Is the left waging a war on free speech?

Everyone interested in social discussions online has heard of the war on free speech. Famous people who have made these accusations include Maajid Nawaz, Sam Harris, Jonathan Chait, Richard Dawkins, Stephen Fry and Bill Maher.

If I understand the complaints correctly, there is a war on two fronts. The first front is the refusal of some segments of the left to tolerate dissenting views, often on gender, race and religion, or not to accept the views from people outside of the gender, race or religion being discussed. The second front is the overflowing of this intolerance to academia and leftist platforms, with some speakers banned from some campuses, the placing of trigger warnings on some content and the demand for safe spaces.

To get started let me say that I love free speech, as do many people on both sides of this debate. I believe that people must be free to say what they mean and I also believe that others should be free to criticise them.

On the first count of intolerance of views it appears that people who see themselves as progressives are being accused of bigotry an awful lot by other self-identified progressives. Now for a progressive, being called a bigot is the worst thing because as far as they are concerned, they have been fighting bigotry. So how are they the enemy?

I understand that people who consider themselves progressives would find it ridiculous that they should be included with people who hold far right views, but that in itself has nothing to do with free speech. Criticism for views held is something one cannot escape from. And advocates of free speech should be the first to embrace the reality that people strongly disagree with them and will make that known.

It is undeniable that views of people from outside a race, religion, or gender are being increasingly ignored by people of that race, religion or gender on issues affecting them. Once again what appears to some as stifling of speech is people exercising their right to listen to what they will and disregard what they will. The growth of social media has allowed many minorities to connect and get their voices out having previously had to rely on traditional channels which excluded them. Perhaps they have heard more than enough about their issues from others and now want to focus on getting their side out.

I do not believe that one has to be a member of a group or has to have had some experience to be able to speak on an issue affecting them. But to claim that people ignoring your views on them is an attack on free speech is a remarkable misunderstanding of free speech. The right to speak is not the right for others to listen to what you say.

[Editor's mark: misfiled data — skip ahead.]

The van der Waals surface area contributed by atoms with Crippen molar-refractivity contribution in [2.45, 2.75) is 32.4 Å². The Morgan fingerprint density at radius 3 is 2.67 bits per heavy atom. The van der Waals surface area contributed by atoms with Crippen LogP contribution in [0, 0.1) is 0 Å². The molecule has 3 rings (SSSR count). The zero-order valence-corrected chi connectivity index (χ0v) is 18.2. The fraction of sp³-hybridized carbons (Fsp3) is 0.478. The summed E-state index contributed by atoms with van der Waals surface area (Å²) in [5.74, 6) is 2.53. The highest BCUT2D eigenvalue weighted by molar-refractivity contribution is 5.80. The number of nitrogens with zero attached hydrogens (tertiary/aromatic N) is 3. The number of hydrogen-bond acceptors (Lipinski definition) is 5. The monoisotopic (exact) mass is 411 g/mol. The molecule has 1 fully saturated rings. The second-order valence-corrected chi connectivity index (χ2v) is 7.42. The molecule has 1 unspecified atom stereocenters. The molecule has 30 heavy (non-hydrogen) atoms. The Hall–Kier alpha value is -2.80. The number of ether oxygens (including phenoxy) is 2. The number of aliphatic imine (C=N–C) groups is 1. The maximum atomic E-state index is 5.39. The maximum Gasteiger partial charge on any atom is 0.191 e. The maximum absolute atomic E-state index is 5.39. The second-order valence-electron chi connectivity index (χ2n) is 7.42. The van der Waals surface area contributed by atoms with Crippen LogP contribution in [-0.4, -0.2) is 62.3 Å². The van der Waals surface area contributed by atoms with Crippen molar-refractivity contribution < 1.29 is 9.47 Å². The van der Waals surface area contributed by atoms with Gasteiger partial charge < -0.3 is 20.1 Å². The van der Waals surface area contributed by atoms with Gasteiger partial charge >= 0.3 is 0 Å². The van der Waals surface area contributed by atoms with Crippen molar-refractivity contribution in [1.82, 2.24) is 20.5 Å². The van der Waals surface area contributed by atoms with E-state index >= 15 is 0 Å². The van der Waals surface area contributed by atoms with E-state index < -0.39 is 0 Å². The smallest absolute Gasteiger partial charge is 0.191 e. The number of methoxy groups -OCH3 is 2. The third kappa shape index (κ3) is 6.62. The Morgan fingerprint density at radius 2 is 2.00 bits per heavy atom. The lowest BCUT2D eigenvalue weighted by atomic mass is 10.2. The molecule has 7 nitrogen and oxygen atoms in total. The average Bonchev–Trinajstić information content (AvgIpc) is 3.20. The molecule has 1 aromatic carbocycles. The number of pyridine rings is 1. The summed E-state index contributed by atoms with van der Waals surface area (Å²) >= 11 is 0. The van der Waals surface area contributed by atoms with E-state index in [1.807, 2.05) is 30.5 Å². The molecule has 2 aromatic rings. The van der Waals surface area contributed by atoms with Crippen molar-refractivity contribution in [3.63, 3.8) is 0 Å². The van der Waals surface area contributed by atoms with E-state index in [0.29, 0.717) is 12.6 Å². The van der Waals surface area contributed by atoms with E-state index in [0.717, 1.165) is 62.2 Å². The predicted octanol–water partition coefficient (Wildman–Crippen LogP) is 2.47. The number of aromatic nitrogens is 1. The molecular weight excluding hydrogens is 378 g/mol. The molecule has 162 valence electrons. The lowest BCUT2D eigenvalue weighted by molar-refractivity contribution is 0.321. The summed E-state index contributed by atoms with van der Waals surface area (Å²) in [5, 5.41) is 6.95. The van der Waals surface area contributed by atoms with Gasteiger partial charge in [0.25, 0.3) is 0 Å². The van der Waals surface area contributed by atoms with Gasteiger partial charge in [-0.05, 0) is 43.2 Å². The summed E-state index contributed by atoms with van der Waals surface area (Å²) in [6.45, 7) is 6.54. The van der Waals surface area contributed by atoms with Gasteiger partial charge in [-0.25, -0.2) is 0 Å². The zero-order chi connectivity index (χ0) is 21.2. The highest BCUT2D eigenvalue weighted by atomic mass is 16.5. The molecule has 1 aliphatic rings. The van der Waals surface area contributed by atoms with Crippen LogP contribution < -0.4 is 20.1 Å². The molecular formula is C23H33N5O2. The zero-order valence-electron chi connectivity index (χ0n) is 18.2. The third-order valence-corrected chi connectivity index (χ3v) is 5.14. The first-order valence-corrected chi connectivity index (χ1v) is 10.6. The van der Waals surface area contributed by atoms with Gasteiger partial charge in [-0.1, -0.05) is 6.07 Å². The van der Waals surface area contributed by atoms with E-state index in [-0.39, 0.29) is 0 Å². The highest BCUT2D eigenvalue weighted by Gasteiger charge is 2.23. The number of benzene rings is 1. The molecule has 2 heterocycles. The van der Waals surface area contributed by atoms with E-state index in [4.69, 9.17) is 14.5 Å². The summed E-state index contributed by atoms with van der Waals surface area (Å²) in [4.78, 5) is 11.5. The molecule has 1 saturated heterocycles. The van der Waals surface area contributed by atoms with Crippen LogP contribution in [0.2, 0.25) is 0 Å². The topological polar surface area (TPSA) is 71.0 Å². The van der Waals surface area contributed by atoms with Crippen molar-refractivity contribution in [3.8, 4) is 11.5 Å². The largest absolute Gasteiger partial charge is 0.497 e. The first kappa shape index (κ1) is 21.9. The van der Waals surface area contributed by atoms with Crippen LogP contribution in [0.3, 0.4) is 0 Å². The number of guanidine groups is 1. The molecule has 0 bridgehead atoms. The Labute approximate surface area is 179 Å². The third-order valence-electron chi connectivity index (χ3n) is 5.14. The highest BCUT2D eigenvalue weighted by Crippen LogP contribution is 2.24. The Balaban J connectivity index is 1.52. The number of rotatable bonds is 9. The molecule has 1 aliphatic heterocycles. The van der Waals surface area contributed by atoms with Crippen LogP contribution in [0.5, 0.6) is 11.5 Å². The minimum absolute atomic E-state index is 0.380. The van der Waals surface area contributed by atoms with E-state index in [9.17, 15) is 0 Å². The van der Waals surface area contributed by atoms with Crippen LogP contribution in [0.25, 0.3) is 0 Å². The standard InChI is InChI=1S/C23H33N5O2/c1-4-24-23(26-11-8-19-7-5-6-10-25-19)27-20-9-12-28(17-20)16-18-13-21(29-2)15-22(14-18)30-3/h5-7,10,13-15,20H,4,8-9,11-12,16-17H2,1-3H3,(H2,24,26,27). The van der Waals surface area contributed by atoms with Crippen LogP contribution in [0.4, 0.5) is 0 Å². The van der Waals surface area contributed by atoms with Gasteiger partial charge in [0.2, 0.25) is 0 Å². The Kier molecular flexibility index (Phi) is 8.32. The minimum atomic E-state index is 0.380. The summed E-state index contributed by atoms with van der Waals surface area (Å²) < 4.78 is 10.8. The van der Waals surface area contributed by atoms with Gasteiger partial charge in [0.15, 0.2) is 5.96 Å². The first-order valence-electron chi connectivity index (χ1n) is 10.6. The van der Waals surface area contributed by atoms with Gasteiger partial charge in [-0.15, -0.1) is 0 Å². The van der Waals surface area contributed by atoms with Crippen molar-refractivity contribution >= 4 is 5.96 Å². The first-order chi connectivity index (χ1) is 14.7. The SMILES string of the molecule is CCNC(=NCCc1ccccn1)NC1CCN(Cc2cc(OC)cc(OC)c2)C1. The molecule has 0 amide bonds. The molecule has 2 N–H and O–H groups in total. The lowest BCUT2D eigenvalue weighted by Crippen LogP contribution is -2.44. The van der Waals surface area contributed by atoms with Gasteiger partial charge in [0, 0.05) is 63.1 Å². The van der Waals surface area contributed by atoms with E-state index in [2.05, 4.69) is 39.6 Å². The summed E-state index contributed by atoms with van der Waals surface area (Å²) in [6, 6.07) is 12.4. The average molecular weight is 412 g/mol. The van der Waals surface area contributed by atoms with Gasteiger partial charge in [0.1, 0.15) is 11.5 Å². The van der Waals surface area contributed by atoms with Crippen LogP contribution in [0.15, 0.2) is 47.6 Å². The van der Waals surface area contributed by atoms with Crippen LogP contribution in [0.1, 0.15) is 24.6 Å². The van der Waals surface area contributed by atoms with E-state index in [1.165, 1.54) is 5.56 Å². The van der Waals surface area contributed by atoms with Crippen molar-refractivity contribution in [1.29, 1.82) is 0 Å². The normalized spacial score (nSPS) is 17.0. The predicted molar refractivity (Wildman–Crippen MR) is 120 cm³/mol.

Now to the issue of trigger warnings, safe spaces and speakers being banned from campuses. I have no issue with labels being placed on materials to warn people who may be traumatised by it. There are people with no need for it. That does not mean people who do need it should not be accommodated. Saying trigger warnings should be removed is like saying warnings of flashing lights in movies should be removed because you personally don’t suffer from photosensitive epilepsy.

I think safe spaces and the banning of speakers from campuses are related so I will address them together. I am not a student. I do not know what goes on in American university campuses but it seems to me that they are following a tradition of being idealistic. In years past students demonstrated against wars and now they are demonstrating against people they believe hold hateful views.

The question is therefore not whether students should be protesting (it’s a tradition after all) it is whether the refusal to host certain speakers indicates a fear of ideas and/or is discriminatory to other views in society. Protesting speakers has nothing to do with fearing their ideas. It is simply a political tool meant to bring attention to ones views. There’s nothing strange here.

Now it is true that protesting is discriminatory towards certain views. Society has a lot of people with views considered offensive by some and they also have a right to use a public platform to promote their views. So my view on this is that students can protest and boycott but it should not mean that people with views they disagree with should be banned. Let students play politics as is their right, but the university administration has a duty to allow the freedom of opinions.

In conclusion, I have read several pieces about how the left is being ruined by political correctness. I have seen how people who call themselves progressives join the right in attacking social justice warriors as if it were a bad thing to want social justice.  And the most egregious part is the idea that minorities should not be offended at something because they personally do not find it offensive.

I find it harder to distinguish between right-wing positions and the positions of these progressives on issues relating to minorities.  And I would not write about it if I were not regularly dragged into the conversation by people I know with such views.  I am not bothered when I’m called politically correct or an SJW or a member of the regressive left. But I will be bothered when I’m cheered by those I’m supposedly opposed to.

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